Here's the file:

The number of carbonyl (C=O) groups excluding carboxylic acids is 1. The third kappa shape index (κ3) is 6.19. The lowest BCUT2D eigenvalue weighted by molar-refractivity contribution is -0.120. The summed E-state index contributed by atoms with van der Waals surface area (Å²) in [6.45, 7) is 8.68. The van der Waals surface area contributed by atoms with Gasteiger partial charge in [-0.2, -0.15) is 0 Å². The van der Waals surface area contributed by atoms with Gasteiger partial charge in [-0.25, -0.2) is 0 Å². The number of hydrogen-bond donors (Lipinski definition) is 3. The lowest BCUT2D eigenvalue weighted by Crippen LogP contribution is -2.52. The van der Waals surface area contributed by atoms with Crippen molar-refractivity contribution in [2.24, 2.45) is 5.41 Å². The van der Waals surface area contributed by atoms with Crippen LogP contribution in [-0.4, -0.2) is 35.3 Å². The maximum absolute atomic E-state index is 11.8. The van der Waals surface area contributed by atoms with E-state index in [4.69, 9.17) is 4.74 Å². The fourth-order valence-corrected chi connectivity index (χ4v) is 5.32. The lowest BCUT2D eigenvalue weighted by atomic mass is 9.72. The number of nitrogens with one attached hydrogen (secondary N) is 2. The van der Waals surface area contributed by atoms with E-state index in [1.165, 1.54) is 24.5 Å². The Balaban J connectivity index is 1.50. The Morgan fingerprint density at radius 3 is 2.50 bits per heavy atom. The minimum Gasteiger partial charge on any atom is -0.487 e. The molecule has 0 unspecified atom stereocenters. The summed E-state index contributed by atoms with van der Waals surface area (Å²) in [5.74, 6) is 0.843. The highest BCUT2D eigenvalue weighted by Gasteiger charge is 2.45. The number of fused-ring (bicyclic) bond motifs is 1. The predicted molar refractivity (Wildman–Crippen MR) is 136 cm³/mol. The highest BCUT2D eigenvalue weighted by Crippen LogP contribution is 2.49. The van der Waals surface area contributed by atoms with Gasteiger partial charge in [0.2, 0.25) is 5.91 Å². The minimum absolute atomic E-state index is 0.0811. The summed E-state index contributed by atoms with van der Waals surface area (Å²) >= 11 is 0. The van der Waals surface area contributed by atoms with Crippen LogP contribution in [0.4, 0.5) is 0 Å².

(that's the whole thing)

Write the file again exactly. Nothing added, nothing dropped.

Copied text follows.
The number of carbonyl (C=O) groups excluding carboxylic acids is 1. The third kappa shape index (κ3) is 6.19. The lowest BCUT2D eigenvalue weighted by molar-refractivity contribution is -0.120. The summed E-state index contributed by atoms with van der Waals surface area (Å²) in [6.45, 7) is 8.68. The van der Waals surface area contributed by atoms with Gasteiger partial charge in [-0.2, -0.15) is 0 Å². The van der Waals surface area contributed by atoms with Gasteiger partial charge in [-0.25, -0.2) is 0 Å². The number of hydrogen-bond donors (Lipinski definition) is 3. The lowest BCUT2D eigenvalue weighted by Crippen LogP contribution is -2.52. The van der Waals surface area contributed by atoms with Crippen molar-refractivity contribution in [2.24, 2.45) is 5.41 Å². The van der Waals surface area contributed by atoms with Crippen LogP contribution in [-0.4, -0.2) is 35.3 Å². The maximum absolute atomic E-state index is 11.8. The van der Waals surface area contributed by atoms with E-state index in [4.69, 9.17) is 4.74 Å². The fourth-order valence-corrected chi connectivity index (χ4v) is 5.32. The lowest BCUT2D eigenvalue weighted by atomic mass is 9.72. The number of nitrogens with one attached hydrogen (secondary N) is 2. The van der Waals surface area contributed by atoms with E-state index in [1.165, 1.54) is 24.5 Å². The Balaban J connectivity index is 1.50. The Morgan fingerprint density at radius 3 is 2.50 bits per heavy atom. The minimum Gasteiger partial charge on any atom is -0.487 e. The molecule has 0 unspecified atom stereocenters. The summed E-state index contributed by atoms with van der Waals surface area (Å²) in [5.74, 6) is 0.843. The highest BCUT2D eigenvalue weighted by Gasteiger charge is 2.45. The number of fused-ring (bicyclic) bond motifs is 1. The predicted molar refractivity (Wildman–Crippen MR) is 136 cm³/mol. The highest BCUT2D eigenvalue weighted by Crippen LogP contribution is 2.49. The van der Waals surface area contributed by atoms with Gasteiger partial charge in [0.2, 0.25) is 5.91 Å². The minimum absolute atomic E-state index is 0.0811. The summed E-state index contributed by atoms with van der Waals surface area (Å²) >= 11 is 0. The van der Waals surface area contributed by atoms with Crippen LogP contribution in [0.4, 0.5) is 0 Å².